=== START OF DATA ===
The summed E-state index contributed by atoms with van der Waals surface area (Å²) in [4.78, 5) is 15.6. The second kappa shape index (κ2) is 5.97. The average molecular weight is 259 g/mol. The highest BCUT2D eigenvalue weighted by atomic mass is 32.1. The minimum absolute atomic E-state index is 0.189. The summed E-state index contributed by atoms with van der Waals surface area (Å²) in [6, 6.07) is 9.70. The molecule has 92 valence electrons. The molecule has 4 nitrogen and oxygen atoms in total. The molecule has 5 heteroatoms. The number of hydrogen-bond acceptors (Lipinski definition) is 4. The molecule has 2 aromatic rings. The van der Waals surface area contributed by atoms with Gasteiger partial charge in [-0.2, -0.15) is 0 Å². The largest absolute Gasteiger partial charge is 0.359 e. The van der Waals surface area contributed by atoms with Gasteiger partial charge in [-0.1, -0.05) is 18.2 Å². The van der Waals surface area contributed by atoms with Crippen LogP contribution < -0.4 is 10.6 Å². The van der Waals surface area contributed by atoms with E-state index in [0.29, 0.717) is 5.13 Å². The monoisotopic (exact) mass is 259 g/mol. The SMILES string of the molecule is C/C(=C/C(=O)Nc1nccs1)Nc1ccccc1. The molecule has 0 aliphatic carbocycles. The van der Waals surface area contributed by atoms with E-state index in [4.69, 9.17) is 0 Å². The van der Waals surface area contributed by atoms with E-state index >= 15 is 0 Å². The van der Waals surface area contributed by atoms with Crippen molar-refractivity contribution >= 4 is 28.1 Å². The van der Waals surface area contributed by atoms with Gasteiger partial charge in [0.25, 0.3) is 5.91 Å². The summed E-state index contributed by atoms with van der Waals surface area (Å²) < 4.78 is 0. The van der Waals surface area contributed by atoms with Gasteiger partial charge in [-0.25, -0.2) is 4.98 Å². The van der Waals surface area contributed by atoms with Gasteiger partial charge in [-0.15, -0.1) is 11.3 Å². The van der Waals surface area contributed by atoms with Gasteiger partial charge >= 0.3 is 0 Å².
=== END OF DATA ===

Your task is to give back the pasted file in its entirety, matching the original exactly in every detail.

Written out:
The summed E-state index contributed by atoms with van der Waals surface area (Å²) in [4.78, 5) is 15.6. The second kappa shape index (κ2) is 5.97. The average molecular weight is 259 g/mol. The highest BCUT2D eigenvalue weighted by atomic mass is 32.1. The minimum absolute atomic E-state index is 0.189. The summed E-state index contributed by atoms with van der Waals surface area (Å²) in [6, 6.07) is 9.70. The molecule has 92 valence electrons. The molecule has 4 nitrogen and oxygen atoms in total. The molecule has 5 heteroatoms. The number of hydrogen-bond acceptors (Lipinski definition) is 4. The molecule has 2 aromatic rings. The van der Waals surface area contributed by atoms with Gasteiger partial charge in [-0.2, -0.15) is 0 Å². The largest absolute Gasteiger partial charge is 0.359 e. The van der Waals surface area contributed by atoms with Gasteiger partial charge in [-0.1, -0.05) is 18.2 Å². The van der Waals surface area contributed by atoms with Crippen LogP contribution < -0.4 is 10.6 Å². The van der Waals surface area contributed by atoms with E-state index in [0.29, 0.717) is 5.13 Å². The monoisotopic (exact) mass is 259 g/mol. The SMILES string of the molecule is C/C(=C/C(=O)Nc1nccs1)Nc1ccccc1. The molecule has 0 aliphatic carbocycles. The van der Waals surface area contributed by atoms with E-state index in [4.69, 9.17) is 0 Å². The van der Waals surface area contributed by atoms with E-state index >= 15 is 0 Å². The van der Waals surface area contributed by atoms with Crippen molar-refractivity contribution >= 4 is 28.1 Å². The van der Waals surface area contributed by atoms with Gasteiger partial charge in [0.25, 0.3) is 5.91 Å². The summed E-state index contributed by atoms with van der Waals surface area (Å²) < 4.78 is 0. The van der Waals surface area contributed by atoms with Gasteiger partial charge in [-0.25, -0.2) is 4.98 Å². The van der Waals surface area contributed by atoms with Gasteiger partial charge in [-0.15, -0.1) is 11.3 Å². The van der Waals surface area contributed by atoms with Gasteiger partial charge >= 0.3 is 0 Å².